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Wing Wednesday: The non-negotiable elements of the power play entry
Let's look at the film for the foundation of the power play in Detroit.
Earlier this week, well yesterday, I publicly disclosed the content plan for the 2023-24 season here at Shap Shots.
Part of that includes a Wednesday tactical breakdown/film study of the Detroit Red Wings — hence Wing Wednesdays.
Today I want to take a look at the Red Wings power play, particularly the zone entries, for a unit that finished 17th in the league at 21.1 percent during the 2022-23 season.
Zone entries are for the nerds. You won’t see any goals scored in the clips below, but you can’t build a successful power play without a strong foundation. And if you can’t get into the zone, well, you don’t have a foundation to stand on.
Let’s take a look.
The Red Wings have two “non-negotiable” aspects on the power play breakout. It’s a philosophy stolen from Derek Lalonde’s time with the Tampa Bay Lightning and he used it when he was running the power play for Team USA at the 2023 IIHF World Championships.
Break out together
Finish your routes together
It’s a swarm mentality, attack with strength, and avoid solo runs without the rest of your teammates.
When the Red Wings power play is clicking, these non-negotiable elements are pretty easy to track.
You’ll notice all five players in the 200-foot buildup from the defensive zone. The entire unit hits the blue line in sync with the puck carrier, and the non-puck carrying players continue skating paths into the zone.
Let’s talk about some specifics and nuance, remembering that “Break out together,” and “Finish your routes together,” are guiding principles that Lalonde and assistant coach Alex Tanguay preach to their players.
Coming through the neutral zone, in an ideal setup, there will be a moment, like this one, where all five players are on the defensive side of the redline.
You’ll notice in the screen grab below all five Red Wings have their heads tracking the puck carrier, Moritz Seider, to time routes.
From this space the Red Wings will setup the second part of their typical double-drop pass. Seider (No. 53 in white) will move attack the space through the middle, draw a defender and leave the drop for a forward that has circled back.
Here’s an example from later in that same game, where Seider has moved into the space and is leaving the double-drop for Lucas Raymond (who is back in the Detroit defensive zone).
This is where a secondary, sub-guiding principle comes into play for the Red Wings on the entry.
Hunt the pick.
Now, pick plays are technically illegal in hockey — it is the definition of interference. But like holding in football, it happens on almost every play, and officials are often scared to call it.
The Colorado Avalanche, for example, use little pick plays in the offensive zone better than most teams.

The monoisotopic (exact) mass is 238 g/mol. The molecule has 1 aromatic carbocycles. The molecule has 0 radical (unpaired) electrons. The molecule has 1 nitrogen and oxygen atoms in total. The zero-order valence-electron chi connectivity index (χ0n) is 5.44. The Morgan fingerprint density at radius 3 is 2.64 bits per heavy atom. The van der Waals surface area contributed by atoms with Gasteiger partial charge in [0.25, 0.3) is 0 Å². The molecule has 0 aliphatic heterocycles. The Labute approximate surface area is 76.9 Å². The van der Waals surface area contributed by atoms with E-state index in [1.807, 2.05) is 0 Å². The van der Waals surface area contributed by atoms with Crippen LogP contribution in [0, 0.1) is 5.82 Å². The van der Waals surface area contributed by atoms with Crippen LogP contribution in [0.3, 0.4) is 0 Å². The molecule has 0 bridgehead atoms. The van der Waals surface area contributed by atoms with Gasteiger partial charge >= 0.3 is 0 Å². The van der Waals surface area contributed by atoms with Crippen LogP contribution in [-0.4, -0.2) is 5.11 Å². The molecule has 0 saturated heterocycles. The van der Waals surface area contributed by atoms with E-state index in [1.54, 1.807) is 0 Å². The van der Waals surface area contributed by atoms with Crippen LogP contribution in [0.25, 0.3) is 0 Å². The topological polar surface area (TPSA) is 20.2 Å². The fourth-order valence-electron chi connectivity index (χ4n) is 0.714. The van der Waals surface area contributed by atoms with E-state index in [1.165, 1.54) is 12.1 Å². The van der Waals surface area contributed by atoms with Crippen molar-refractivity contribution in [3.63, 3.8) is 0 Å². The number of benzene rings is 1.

In Detroit, after making the drop, Seider’s job in the screen grab above is to hunt the pick and take an opposing defender out of the play.
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Look at this screen grab below, where Seider (near the blue line, No. 53) isn’t skating at the Hurricanes defender, but he’s also doing everything in his power to impede the route and open space for Raymond.
Here’s a clip from another Detroit game, this one against the Montreal Canadiens, that features hunting the pick. Focus on watching the center of the blue line as Dylan Larkin, the puck carrier, reads off where his teammate has set the pick.
Part of the ideology behind the pick plays and the double-drop, is forcing the opponent to adjust speeds and shift frequently, potentially getting the gears all clogged up.
Here is a great visual of one variation of the double-drop from my Expected By Whom? co-host Prashanth Iyer.
The penalty killers will often match the speed of the power play entry, stop with the stall at the defensive blue line, and then have to ramp up again to deal with puck carrier.
In that above clip you’ll notice the circle back from Larkin, who is intentionally circling back into this box, which is poorly drawn below.
The circle back into this box is vital. It allows Detroit to follow the second guiding principle of Lalonde’s power play, “finish your routes together.”
The other four players are now able to finish their routes, while Larkin has created a second shift, or stall, that the penalty killers have to adjust for.
Here is another example, this time from a different game against the Hurricanes.
Another goal of this entry strategy is to make it more difficult for the opponent to setup the penalty killing box, create some confusion, and potentially some additional seams that are more difficult to close.
We’ll talk more about the in-zone power play setup and look at some actual goals next week.
(Editor’s note: this type of story will typically be for paid subscribers only. But this week and next with the film/breakdowns I’m keeping them open for those on the fence to give the coverage a try. Thanks again for your support.)